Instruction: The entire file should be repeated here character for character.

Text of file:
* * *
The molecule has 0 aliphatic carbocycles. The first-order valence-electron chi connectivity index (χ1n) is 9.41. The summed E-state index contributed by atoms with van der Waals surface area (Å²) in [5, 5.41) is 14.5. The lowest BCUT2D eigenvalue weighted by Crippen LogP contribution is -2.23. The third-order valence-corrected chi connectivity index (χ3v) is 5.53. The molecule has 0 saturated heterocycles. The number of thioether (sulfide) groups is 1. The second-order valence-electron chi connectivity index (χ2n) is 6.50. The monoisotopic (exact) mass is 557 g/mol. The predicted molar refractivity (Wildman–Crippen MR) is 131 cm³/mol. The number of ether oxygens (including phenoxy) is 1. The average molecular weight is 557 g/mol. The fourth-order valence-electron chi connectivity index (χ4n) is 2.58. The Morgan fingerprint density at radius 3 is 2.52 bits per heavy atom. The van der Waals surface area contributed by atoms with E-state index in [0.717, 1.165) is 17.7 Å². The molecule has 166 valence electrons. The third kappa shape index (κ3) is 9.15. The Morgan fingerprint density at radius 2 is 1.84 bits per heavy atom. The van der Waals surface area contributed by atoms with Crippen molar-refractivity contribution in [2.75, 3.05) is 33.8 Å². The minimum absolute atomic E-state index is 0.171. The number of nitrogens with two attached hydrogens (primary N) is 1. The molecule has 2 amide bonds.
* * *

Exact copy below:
The molecule has 0 aliphatic carbocycles. The first-order valence-electron chi connectivity index (χ1n) is 9.41. The summed E-state index contributed by atoms with van der Waals surface area (Å²) in [5, 5.41) is 14.5. The lowest BCUT2D eigenvalue weighted by Crippen LogP contribution is -2.23. The third-order valence-corrected chi connectivity index (χ3v) is 5.53. The molecule has 0 saturated heterocycles. The number of thioether (sulfide) groups is 1. The second-order valence-electron chi connectivity index (χ2n) is 6.50. The monoisotopic (exact) mass is 557 g/mol. The predicted molar refractivity (Wildman–Crippen MR) is 131 cm³/mol. The number of ether oxygens (including phenoxy) is 1. The average molecular weight is 557 g/mol. The fourth-order valence-electron chi connectivity index (χ4n) is 2.58. The Morgan fingerprint density at radius 3 is 2.52 bits per heavy atom. The van der Waals surface area contributed by atoms with E-state index in [0.717, 1.165) is 17.7 Å². The molecule has 166 valence electrons. The third kappa shape index (κ3) is 9.15. The Morgan fingerprint density at radius 2 is 1.84 bits per heavy atom. The van der Waals surface area contributed by atoms with Crippen molar-refractivity contribution in [2.75, 3.05) is 33.8 Å². The minimum absolute atomic E-state index is 0.171. The number of nitrogens with two attached hydrogens (primary N) is 1. The molecule has 2 amide bonds.